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Road Report: The Biomuseo Grand Opening in Panama

National Outreach Manager Alma Douglas is on the road in Panama this week celebrating the grand opening of the new Frank Gehry-designed Biomuseo (which opened on September 30, 2014). Dr. Matthew Larsen, Sharon Ryan and Beth King of the Smithsonian Tropical Research Institute joined in celebrating. While on her travels, she shared some great photos of the opening ceremony!

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The colorful, Frank Gehry-designed museum which tells the story of Panama’s biological diversity from the formation of the isthmus of Panama over three million years ago.

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Maria del Pilar Aroseman de Aleman, president of the Biomuseo gave opening remarks and introduced the new president of Panama Juan Carlos Varela.  President Varela acknowledged the long history (more than 100 years) of the Smithsonian in Panama and the special relationship the Biomuseo has with the Smithsonian Tropical Research Institute and the research and scholarship that the Institute has made available to the Panamanian people. Bruce Mau and the team of exhibition designers were also in attendance.  At a gala later that evening, Dr. Matthew Larsen, presented the Biomuseo with a Certificate of Affiliation with the Smithsonian Institution.

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While in Panama, Alma had meetings with Dr. Larsen, STRI director, and with Public Programs Director Sharon Ryan at Punta Culebra, one of STRI’s education sites, and toured the exhibitions.  Not the best photo, but these are fossils found in Panama in a new exhibit by STRI at the Biomuseo.

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And this is Sharon Ryan getting a tour of the Biomuseo with Alma.

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And finally, everyone enjoying the Panamarama exhibit, a three-story projection space with ten screens will immerse the visitor in an audiovisual rendering of the natural marvels that compose all of Panama’s ecosystems.

 

Keep checking our blog for more Road Reports from Affiliateland!

Art, Community, and Culture on the Mississippi Gulf Coast

Special thanks to Sharon Shaffer, Executive Director, Smithsonian Early Enrichment Center, for this guest post.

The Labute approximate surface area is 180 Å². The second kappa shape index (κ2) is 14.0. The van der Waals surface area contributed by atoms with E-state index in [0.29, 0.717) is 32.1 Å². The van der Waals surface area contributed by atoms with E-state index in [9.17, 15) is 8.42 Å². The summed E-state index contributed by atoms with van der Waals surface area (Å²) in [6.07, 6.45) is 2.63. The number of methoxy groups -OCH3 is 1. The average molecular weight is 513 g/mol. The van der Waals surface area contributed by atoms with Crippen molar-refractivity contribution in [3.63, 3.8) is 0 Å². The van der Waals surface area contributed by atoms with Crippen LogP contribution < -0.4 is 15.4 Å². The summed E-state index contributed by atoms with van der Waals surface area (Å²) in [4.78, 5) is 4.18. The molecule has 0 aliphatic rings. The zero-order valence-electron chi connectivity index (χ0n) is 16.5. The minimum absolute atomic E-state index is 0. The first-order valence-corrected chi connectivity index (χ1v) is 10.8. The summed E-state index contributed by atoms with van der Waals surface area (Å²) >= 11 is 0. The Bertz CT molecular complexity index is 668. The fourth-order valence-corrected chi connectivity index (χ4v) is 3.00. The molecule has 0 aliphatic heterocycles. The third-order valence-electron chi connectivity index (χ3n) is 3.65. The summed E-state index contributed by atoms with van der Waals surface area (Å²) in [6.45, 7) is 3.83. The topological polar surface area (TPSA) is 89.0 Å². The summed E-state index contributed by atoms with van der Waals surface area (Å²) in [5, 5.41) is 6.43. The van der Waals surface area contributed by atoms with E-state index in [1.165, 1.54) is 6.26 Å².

Ohr-O'Keefe Museum of Art, Welcome Center

The Ohr O’Keefe Museum of Art (Gulfport, MS) tells three significant stories through its museum and collections. It is the museum design of Frank Gehry, the unparallelled collection of pottery by George Edgar Ohr, and the artifacts of freed slave and craftsman Pleasant Reed that tell important stories of culture and heritage in the Mississippi Coastal Region.

The Smithsonian Early Enrichment Center (SEEC) partnered with the Ohr-O’Keefe Museum of Art (OOMA) to bring these stories to area students through educational field guides, supported by an IMLS grant.  SEEC museum professionals–Sharon Shaffer, Betsy Bowers, and Anna Forgerson– authored the field guides, while OOMA professionals will vet, edit, and create the visual design for the materials.

The student field guides are specially designed for developmental levels (early elementary, upper elementary, middle school, and high school) with six individual experiences defined for each level.  Each set offers an introduction to the museum, an exploration of the work and life of George Ohr, Pleasant Reed, and Frank Gehry, and a culminating experience that looks at the intersection of these individuals.  The intens is to fully engage students to look, reflect, connect, relate, and imagine, in the galleries and then return to the classroom to extend learning with standards-based ideas provided in teacher’s guides.

"Blackberry Woman" by Richmond Barthe on loan to OOMA from the Smithsonian American Art Museum

A group of K-12 educators from local Mississippi schools serve on an educational planning committee and have offered an inside voice for the experiences crafted by SEEC educators.  They will also play a role in the two days of professional development that SEEC will lead at OOMA in January 2012.

Teachers are eager to begin using the new standards-based materials and the museum is excited to be able to serve area students through newly developed experiences that highlight the stories of their museum.  For all, particularly SEEC, this has been a labor of love… collaborating with exceptional museum professionals and dedicated classroom teachers to tell stories of Mississippi culture and heritage through the beauty of the museum.